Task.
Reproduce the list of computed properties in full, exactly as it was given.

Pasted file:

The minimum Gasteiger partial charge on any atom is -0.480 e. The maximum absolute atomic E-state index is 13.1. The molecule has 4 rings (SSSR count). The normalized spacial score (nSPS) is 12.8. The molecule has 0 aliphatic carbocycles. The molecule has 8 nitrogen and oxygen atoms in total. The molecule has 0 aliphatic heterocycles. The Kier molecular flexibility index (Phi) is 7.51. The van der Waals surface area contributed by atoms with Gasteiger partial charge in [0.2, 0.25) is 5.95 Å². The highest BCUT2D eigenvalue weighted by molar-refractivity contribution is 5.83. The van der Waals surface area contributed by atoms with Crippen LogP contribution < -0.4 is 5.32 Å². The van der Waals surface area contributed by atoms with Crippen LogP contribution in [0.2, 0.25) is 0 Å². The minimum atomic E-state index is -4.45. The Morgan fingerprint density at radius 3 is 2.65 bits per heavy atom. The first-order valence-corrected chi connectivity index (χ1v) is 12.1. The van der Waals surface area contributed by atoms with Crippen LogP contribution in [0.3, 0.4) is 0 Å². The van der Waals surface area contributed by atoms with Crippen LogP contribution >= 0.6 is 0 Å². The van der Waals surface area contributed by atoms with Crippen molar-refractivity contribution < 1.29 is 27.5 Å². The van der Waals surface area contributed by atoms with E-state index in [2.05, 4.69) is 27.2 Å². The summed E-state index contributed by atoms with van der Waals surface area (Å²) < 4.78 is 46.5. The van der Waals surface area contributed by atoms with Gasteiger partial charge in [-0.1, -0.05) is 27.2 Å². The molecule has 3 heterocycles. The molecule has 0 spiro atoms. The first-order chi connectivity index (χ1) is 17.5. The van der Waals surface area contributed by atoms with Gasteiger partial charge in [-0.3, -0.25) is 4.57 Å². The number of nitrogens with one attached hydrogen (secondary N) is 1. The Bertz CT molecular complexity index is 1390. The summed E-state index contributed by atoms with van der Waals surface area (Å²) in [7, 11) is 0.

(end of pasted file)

The minimum Gasteiger partial charge on any atom is -0.480 e. The maximum absolute atomic E-state index is 13.1. The molecule has 4 rings (SSSR count). The normalized spacial score (nSPS) is 12.8. The molecule has 0 aliphatic carbocycles. The molecule has 8 nitrogen and oxygen atoms in total. The molecule has 0 aliphatic heterocycles. The Kier molecular flexibility index (Phi) is 7.51. The van der Waals surface area contributed by atoms with Gasteiger partial charge in [0.2, 0.25) is 5.95 Å². The highest BCUT2D eigenvalue weighted by molar-refractivity contribution is 5.83. The van der Waals surface area contributed by atoms with Crippen LogP contribution < -0.4 is 5.32 Å². The van der Waals surface area contributed by atoms with Crippen LogP contribution in [0.2, 0.25) is 0 Å². The minimum atomic E-state index is -4.45. The Morgan fingerprint density at radius 3 is 2.65 bits per heavy atom. The first-order valence-corrected chi connectivity index (χ1v) is 12.1. The van der Waals surface area contributed by atoms with Crippen LogP contribution in [0.3, 0.4) is 0 Å². The van der Waals surface area contributed by atoms with Crippen LogP contribution >= 0.6 is 0 Å². The van der Waals surface area contributed by atoms with Crippen molar-refractivity contribution < 1.29 is 27.5 Å². The van der Waals surface area contributed by atoms with E-state index in [2.05, 4.69) is 27.2 Å². The summed E-state index contributed by atoms with van der Waals surface area (Å²) < 4.78 is 46.5. The van der Waals surface area contributed by atoms with Gasteiger partial charge in [-0.1, -0.05) is 27.2 Å². The molecule has 3 heterocycles. The molecule has 0 spiro atoms. The first-order chi connectivity index (χ1) is 17.5. The van der Waals surface area contributed by atoms with Gasteiger partial charge in [-0.3, -0.25) is 4.57 Å². The number of nitrogens with one attached hydrogen (secondary N) is 1. The Bertz CT molecular complexity index is 1390. The summed E-state index contributed by atoms with van der Waals surface area (Å²) in [7, 11) is 0.